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Although majority of the spiders aren't dangerous, some spider bites can cause serious health complications. Spider species like black widow spider and brown recluse spider are dangerous as they have long fangs that can penetrate human skin and strong venom that can cause serious symptoms.
Typically, a spider bite causes minor symptoms like redness, pain and swelling, which one may not notice at all. Such harmless spider bites usually heal within a week or so.
If bitten by black widow spider, you may also experience severe abdominal pain or cramping, along with pain and swelling around the bite. Black widow spider bites may cause chills, nausea or sweating too.
A brown recluse spider bite can cause a sharp pain that increases during the first few hours after the bite. You may also experience fever, chills and body aches. In severe cases, brown recluse spider bites can cause the surrounding skin to die, leading to the formation of an open sore (ulcer). The skin at the centre of the bite may turn dark blue or purple. It can take months for the wound to heal completely. Rarely, a brown recluse bite can cause coma or seizures, jaundice, blood in urine and kidney failure. Spider bites rarely cause mortality, particularly in children.
However, both black widow spider and brown recluse spider don't bite unless threatened. They usually live in undisturbed areas like sheds, garages, unused pots and gardening equipment, and woodpiles.
Seek prompt medical care if you experience severe pain, abdominal cramping, difficulty breathing or notice a growing ulcer after a spider bite.
Spider bites are inadequately reported in India, which is one reason for lack of experience in dealing symptomatic bites.
In 2014, the Journal of Postgraduate Medicine reported a case of spider bite by Poecilotheria species from south India. A 32-year-old man was admitted to the emergency department of the Christian Medical College, Vellore, Tamil Nadu, India three hours after a spider bite to his right hand. The patient complained of headache and mild blurring of vision along with pain and swelling in right hand. He was treated with analgesics (nonsteroidal anti-inflammatory drugs (NSAIDs)), limb elevation, and tetanus toxoid and discharged after 12 hours as the swelling and pain subsided. After seven days, he was relieved of all the symptoms.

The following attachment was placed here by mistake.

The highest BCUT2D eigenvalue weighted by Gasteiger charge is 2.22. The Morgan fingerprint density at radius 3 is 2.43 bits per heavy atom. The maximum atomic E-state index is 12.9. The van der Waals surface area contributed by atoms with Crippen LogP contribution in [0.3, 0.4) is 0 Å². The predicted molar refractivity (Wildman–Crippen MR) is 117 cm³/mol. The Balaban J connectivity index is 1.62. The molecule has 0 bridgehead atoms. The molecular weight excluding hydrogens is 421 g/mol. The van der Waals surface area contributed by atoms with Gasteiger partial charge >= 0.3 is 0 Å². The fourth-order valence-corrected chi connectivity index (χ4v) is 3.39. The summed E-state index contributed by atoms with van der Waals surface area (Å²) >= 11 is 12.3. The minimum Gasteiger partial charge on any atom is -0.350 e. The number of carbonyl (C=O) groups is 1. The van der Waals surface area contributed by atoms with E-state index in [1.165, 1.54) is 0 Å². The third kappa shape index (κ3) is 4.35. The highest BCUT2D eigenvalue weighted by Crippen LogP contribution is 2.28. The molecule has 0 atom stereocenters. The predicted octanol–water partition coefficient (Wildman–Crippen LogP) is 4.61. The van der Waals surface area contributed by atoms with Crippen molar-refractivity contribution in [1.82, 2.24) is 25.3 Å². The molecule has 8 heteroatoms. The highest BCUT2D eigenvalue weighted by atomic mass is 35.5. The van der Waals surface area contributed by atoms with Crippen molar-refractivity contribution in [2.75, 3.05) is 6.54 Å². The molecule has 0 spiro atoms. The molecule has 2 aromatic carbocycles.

The spider fell on him while was sitting under a tree and bit him. He also brought the killed spider with him, which was later identified as Poecilotheria species belonging to the group of big hairy spiders commonly called as a "tarantula". Usually, such spiders live in the cracks and holes of tall forest trees. Intense pain, swelling at the bite site and muscle cramps are the common symptoms of bites by Poecilotheria species.
However, there are also reports of serious complications following a spider bite from India. For example, a case of a brown spider bite causing intravascular hemolysis and acute renal failure or acute kidney injury was reported from eastern India in 2014.
Cases of skin ulcer and eschars after bites by brown recluse spiders (Loxosceles species) have been reported from other parts of India.
Nonvenomous spider bites can be treated at home. If you know that you have been bitten by a spider, apply an ice pack on the site for 10 minutes. Repeat this several times. Keep the area elevated to reduce swelling and sanitize the area with soap and water to prevent infection. In case you experience itching, take an antihistamine, such as diphenhydramine (Benadryl) or apply calamine lotion or a paste of baking soda and water to the injured area. If blisters form on the site of the bite, applying an antibiotic ointment may help.
If the symptoms don't go away over time, see a doctor. It is advisable to seek medical attention if you've been bitten by brown recluse, black widow, hobo spider, tarantula or Brazilian wandering spider.
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